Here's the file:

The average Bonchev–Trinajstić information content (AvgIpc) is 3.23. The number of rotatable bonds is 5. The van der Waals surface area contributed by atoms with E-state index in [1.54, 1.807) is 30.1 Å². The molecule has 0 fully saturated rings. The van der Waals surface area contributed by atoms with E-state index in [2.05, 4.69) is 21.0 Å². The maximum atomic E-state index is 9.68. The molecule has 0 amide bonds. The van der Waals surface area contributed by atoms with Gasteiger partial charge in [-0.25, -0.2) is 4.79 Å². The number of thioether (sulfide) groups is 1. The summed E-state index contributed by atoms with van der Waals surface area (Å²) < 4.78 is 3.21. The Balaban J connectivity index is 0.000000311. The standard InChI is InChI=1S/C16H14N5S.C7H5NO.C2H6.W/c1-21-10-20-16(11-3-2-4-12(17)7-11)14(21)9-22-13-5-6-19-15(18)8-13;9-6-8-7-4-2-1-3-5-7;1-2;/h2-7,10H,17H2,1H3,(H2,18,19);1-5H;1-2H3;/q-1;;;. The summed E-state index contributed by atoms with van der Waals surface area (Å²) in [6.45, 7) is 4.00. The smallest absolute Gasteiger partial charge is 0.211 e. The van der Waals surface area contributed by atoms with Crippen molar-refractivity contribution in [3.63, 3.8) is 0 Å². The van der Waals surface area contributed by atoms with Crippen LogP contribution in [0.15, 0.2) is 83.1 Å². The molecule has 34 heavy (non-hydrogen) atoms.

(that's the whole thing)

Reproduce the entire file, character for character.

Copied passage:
The average Bonchev–Trinajstić information content (AvgIpc) is 3.23. The number of rotatable bonds is 5. The van der Waals surface area contributed by atoms with E-state index in [1.54, 1.807) is 30.1 Å². The molecule has 0 fully saturated rings. The van der Waals surface area contributed by atoms with E-state index in [2.05, 4.69) is 21.0 Å². The maximum atomic E-state index is 9.68. The molecule has 0 amide bonds. The van der Waals surface area contributed by atoms with Gasteiger partial charge in [-0.25, -0.2) is 4.79 Å². The number of thioether (sulfide) groups is 1. The summed E-state index contributed by atoms with van der Waals surface area (Å²) < 4.78 is 3.21. The Balaban J connectivity index is 0.000000311. The standard InChI is InChI=1S/C16H14N5S.C7H5NO.C2H6.W/c1-21-10-20-16(11-3-2-4-12(17)7-11)14(21)9-22-13-5-6-19-15(18)8-13;9-6-8-7-4-2-1-3-5-7;1-2;/h2-7,10H,17H2,1H3,(H2,18,19);1-5H;1-2H3;/q-1;;;. The summed E-state index contributed by atoms with van der Waals surface area (Å²) in [6.45, 7) is 4.00. The smallest absolute Gasteiger partial charge is 0.211 e. The van der Waals surface area contributed by atoms with Crippen molar-refractivity contribution in [3.63, 3.8) is 0 Å². The van der Waals surface area contributed by atoms with Crippen LogP contribution in [0.15, 0.2) is 83.1 Å². The molecule has 34 heavy (non-hydrogen) atoms.